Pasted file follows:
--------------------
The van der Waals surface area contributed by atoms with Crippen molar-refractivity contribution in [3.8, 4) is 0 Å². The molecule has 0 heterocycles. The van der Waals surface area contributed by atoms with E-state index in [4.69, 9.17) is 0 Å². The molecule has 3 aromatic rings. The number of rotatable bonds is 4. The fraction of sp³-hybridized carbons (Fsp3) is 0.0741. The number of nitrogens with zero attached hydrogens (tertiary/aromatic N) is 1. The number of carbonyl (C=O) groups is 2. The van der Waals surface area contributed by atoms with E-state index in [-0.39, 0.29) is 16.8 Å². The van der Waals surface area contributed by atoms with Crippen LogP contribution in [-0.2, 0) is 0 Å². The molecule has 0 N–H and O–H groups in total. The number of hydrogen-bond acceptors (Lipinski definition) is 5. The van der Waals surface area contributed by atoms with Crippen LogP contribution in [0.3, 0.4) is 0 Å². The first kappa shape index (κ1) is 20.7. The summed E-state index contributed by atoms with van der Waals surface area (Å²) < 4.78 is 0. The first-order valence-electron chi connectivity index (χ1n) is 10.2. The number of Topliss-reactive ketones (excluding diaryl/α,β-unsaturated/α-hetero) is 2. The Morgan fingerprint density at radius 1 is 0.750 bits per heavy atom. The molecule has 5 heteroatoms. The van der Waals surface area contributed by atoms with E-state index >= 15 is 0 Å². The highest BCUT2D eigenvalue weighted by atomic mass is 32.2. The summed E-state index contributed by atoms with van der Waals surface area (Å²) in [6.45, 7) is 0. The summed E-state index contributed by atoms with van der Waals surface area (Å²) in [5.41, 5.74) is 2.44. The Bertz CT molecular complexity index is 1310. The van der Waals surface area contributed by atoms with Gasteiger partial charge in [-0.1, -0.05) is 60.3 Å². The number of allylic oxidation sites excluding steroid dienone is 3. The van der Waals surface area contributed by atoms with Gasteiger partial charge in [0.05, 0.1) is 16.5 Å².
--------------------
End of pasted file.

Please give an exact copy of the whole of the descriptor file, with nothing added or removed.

The van der Waals surface area contributed by atoms with Crippen molar-refractivity contribution in [3.8, 4) is 0 Å². The molecule has 0 heterocycles. The van der Waals surface area contributed by atoms with E-state index in [4.69, 9.17) is 0 Å². The molecule has 3 aromatic rings. The number of rotatable bonds is 4. The fraction of sp³-hybridized carbons (Fsp3) is 0.0741. The number of nitrogens with zero attached hydrogens (tertiary/aromatic N) is 1. The number of carbonyl (C=O) groups is 2. The van der Waals surface area contributed by atoms with E-state index in [-0.39, 0.29) is 16.8 Å². The van der Waals surface area contributed by atoms with Crippen LogP contribution in [-0.2, 0) is 0 Å². The molecule has 0 N–H and O–H groups in total. The number of hydrogen-bond acceptors (Lipinski definition) is 5. The van der Waals surface area contributed by atoms with Crippen LogP contribution in [0.3, 0.4) is 0 Å². The first kappa shape index (κ1) is 20.7. The summed E-state index contributed by atoms with van der Waals surface area (Å²) < 4.78 is 0. The first-order valence-electron chi connectivity index (χ1n) is 10.2. The number of Topliss-reactive ketones (excluding diaryl/α,β-unsaturated/α-hetero) is 2. The Morgan fingerprint density at radius 1 is 0.750 bits per heavy atom. The molecule has 5 heteroatoms. The van der Waals surface area contributed by atoms with E-state index >= 15 is 0 Å². The highest BCUT2D eigenvalue weighted by atomic mass is 32.2. The summed E-state index contributed by atoms with van der Waals surface area (Å²) in [6.45, 7) is 0. The summed E-state index contributed by atoms with van der Waals surface area (Å²) in [5.41, 5.74) is 2.44. The Bertz CT molecular complexity index is 1310. The van der Waals surface area contributed by atoms with Gasteiger partial charge in [-0.1, -0.05) is 60.3 Å². The number of allylic oxidation sites excluding steroid dienone is 3. The van der Waals surface area contributed by atoms with Gasteiger partial charge in [0.05, 0.1) is 16.5 Å².